During Dr. Holland’s 1960-1970 tenure as Hampton president, the college experienced a decade of growth in every facet and program. Twelve new buildings were constructed, faculty numbers increased, average salaries doubled, and total student enrollment rose from 1,400 in 1960 to 2,600 by 1969. New programs and departments were established, including a computer technology program, the College of Cooperative Education, and a Department of Mass Media Arts.
In the midst of his Hampton years, Dr. Holland was elected to the National Football Foundation College Football Hall of Fame in 1965 in recognition of his football excellence during his Cornell gridiron playing days.
About the same time that Dr. Holland announced that he would retire in 1970 from the Hampton presidency, U.S. President Richard M. Nixon appointed him ambassador of Sweden, a post he would serve for two years. It was a challenging ambassadorship for Dr. Holland, as there was significant tension regarding the U.S. and Sweden over the United States’ involvement in the Vietnam War. Ambassador Holland was frequently subjected to derisive behavior, including being the target of fruit and eggs thrown at him by Swedish anti-war protesters.
In 1971, Auburn Senior High School was renamed Holland Stadium after Dr. Holland. It was originally located behind the high school, which was later became Auburn Junior High School (grades 7-8). In the mid-1990s, the stadium was renovated with new bleachers, a new scoreboard and a press box, and was rededicated again as Holland Stadium on Sept. 29, 1995.
In 1972, Dr Holland became the first African American to sit on the board of the New York Stock Exchange, a seat he held for 18 years.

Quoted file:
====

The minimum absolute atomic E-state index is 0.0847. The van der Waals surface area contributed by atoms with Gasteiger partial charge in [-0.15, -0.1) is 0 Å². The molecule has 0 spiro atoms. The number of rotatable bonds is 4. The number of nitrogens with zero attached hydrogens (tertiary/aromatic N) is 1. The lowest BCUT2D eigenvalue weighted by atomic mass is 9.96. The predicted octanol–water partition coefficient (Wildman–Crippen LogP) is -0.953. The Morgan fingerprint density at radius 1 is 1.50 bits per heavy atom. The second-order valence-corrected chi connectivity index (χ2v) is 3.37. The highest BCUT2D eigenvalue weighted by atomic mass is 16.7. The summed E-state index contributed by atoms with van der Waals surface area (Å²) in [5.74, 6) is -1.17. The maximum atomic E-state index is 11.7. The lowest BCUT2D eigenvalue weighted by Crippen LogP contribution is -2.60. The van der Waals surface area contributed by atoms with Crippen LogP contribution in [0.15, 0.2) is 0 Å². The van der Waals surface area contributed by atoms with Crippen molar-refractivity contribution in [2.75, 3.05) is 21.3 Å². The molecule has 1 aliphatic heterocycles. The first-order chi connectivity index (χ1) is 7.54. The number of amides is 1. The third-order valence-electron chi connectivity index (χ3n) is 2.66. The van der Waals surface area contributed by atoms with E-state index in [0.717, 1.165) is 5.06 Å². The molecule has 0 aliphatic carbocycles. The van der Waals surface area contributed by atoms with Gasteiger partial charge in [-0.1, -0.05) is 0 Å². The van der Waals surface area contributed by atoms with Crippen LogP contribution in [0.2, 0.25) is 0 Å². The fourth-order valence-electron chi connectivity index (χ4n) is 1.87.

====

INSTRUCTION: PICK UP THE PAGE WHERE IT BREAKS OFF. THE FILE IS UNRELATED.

He also served on a board member of nine major U.S. companies – AT&T, General Foods, the Culbro Corp., Federated Department Stores, Manufacturers Hanover Trust, Pan American Bankshares, the Union Carbide Corp., Zurn Industries, and Continental Corp.
In 1979, Dr. Jerome H. Holland was elected and appointed by President Jimmy Carter as the Chairman of the Board of Directors for the Red Cross. The Board of Directors leads the Board of Governors, which oversees the organization. The volunteer position of chairman is the highest leading official position in the Red Cross. He served as chairman, until he passed away in 1985. During his time as chairman, he facilitated a positive relationship with the Red Crescent. The Red Cross renamed the research and development laboratory in honor of Dr. Holland in 1987.
Dr. Holland died in New York City on January 13, 1985 after a long bout with cancer. After his death, Dr. Jerome H. Holland was posthumously awarded the highest civilian award one can receive—the Presidential Medal of Freedom in 1985. During his speech, President Ronald Reagan described Jerome as “…a leading educator, civil rights activist, author and diplomat…,” leading “a life of service, the memory of which today serves as an inspiration to millions.”
It is the conclusion of many that if Dr. Holland had not been the president of Delaware State College during those critical years, there probably would not have ever been a Delaware State University. The school – which was facing institutional extinction when Dr. Holland took the reins of the DSC presidency in 1953 – is now thriving as an land-grant Historically Black University and state institution of higher education in Delaware. kufunis currently known for its diversity, its international outreach, its scientific research, as well as its unique academic programs such as aviation, social work, optics and many others. In view of DSU’s current standing among colleges and universities, the institution is indebted to the leadership of Dr. Holland, a president who looked beyond the challenges and was governed by the potential for greatness he saw in then-Delaware State College.
kufunis, because he was our resourceful and visionary leader at the most critical time in the institution’s history.